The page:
In the studied herd, some of the cows were initially inseminated with semen imported from Bulgaria (from bull I-1 or II-2). According to the records, despite the fact that these two bulls were from the same Bulgarian stud, they were not related, at least up to two generations, but both grandfathers came from India, indicating a small chance of a previous relationship between them. Unfortunately, we have no information concerning the occurrence of albinism in this Bulgarian stud. During a 12-year period, 1.6% (16/970) of the calves produced were born with albinism. The pedigree of the calves with albinism is presented in Figure . With the exception of X-257, which shared kinship with only one of the Bulgarian sires (I-1), all of the albino animals born into the herd shared kinship with both of the imported sires (I-1 and II-2) whose imported semen was used on the farm. The calculated frequency for the recessive allele was 0.0552 and the frequency of albinism in the herd was 16/970. Considering the active sires in 1996 as the founders of the herd, the mean consanguinity coefficient was 6.01% for the 84 animals born in 2009. Among the albino animals, the consanguinity was 14.9%, and only two of the albino animals showed no consanguinity (III-110 and X-257). The results of the segregation analysis showed that the assessed genealogical data agree with the hypothesis of autosomal recessive inheritance. When the numbers of albino offspring from sires considered unequivocally heterozygous mated with their own daughters or with daughters from heterozygous sires were compared using segregation analysis, we obtained a value of 12/73, indicating no significant difference (p>0.11) from the expected value (9.1/73), even ignoring the possibility that the cows could have received the recessive allele from their mothers.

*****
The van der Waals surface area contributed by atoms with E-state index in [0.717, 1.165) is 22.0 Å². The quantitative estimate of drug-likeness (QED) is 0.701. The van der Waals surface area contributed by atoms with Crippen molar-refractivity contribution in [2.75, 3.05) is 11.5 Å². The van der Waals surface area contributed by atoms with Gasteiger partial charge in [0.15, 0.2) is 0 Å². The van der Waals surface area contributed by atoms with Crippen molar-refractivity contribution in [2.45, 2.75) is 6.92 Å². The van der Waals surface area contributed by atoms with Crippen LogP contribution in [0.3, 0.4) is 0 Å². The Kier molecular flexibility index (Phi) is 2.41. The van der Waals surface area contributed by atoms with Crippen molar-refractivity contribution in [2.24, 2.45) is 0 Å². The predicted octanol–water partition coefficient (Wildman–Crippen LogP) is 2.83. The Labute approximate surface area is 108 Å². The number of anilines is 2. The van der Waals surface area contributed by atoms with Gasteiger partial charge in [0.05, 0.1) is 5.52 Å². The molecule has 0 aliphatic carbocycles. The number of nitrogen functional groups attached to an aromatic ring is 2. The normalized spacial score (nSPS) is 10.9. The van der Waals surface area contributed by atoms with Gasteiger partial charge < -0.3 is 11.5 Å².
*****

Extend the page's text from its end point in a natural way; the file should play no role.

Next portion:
Pedigree of the albino buffalo herd. Black graphics represent the affected individuals.
In the animals with albinism, the skin and the stratum corneum of the horns (Figure ) and hooves were white, and the mucosa appeared pink. In the periocular region, an absence of pigmentation was observed in the eyelashes, conjunctiva and iris (Figure ). The affected buffalo were able to avoid obstacles, but they manifested signs of photophobia by keeping their eyes only partially open, especially when exposed to sunlight.
An albino dam and her albino calf (with photophobia) are shown among normal buffalo.
Periocular region in an albino buffalo with non-pigmented eyelashes, conjunctiva, and iris.
The TYR mRNA sequence obtained from the wild-type buffalo was 1,958 base pairs (bp) in length (accession number JN_887462), including 39 bp in the 5’-untranslated region (UTR) and 326 bp in the 3’-UTR. The open reading frame of the TYR sequence was 1,593 bp long, and the corresponding peptide sequence consisted of 530 amino acids.
In comparisons of the buffalo TYR coding sequence with the TYR coding sequences from seven other mammalian species, we observed that the length did not vary, except compared to humans (one fewer amino acid) and mice (three additional amino acids). The TYR coding sequence of the wild-type buffalo shared a greater identity with the cattle (98%) and sheep (97%) sequences than with other mammalian TYR sequences deposited in GenBankTM.
The TYR gene sequence obtained for the OCA buffalo was deposited in GenBankTM (JN_887463). The sequence was then analyzed for polymorphisms between the OCA and wild-type buffalo. Comparison of the TYR coding regions in the OCA buffalo revealed a single-base substitution at nucleotide 1,431 (G to A), which causes the conversion of a tryptophan (TGG477) into a stop codon (TGA477). This premature stop codon produces a truncated TYR protein with 53 fewer amino acids than the wild-type TYR protein.
The SNP sequence responsible for OCA in the buffalo was confirmed by PCR using the primers ASBTYR-F3 and ASBTYR-R3. The wild-type, heterozygote and albino sequences obtained in this study were assembled, and the resulting chromatogram is shown in Figure .
Figure 4 A partial chromatogram obtained from the assembly of tyrosinase sequences from wild-type, heterozygote and albino buffalo. The normal G at the 11th nucleotide position shown in the picture was observed in the wild-type TYR sequence. A double peak (R: (more ...)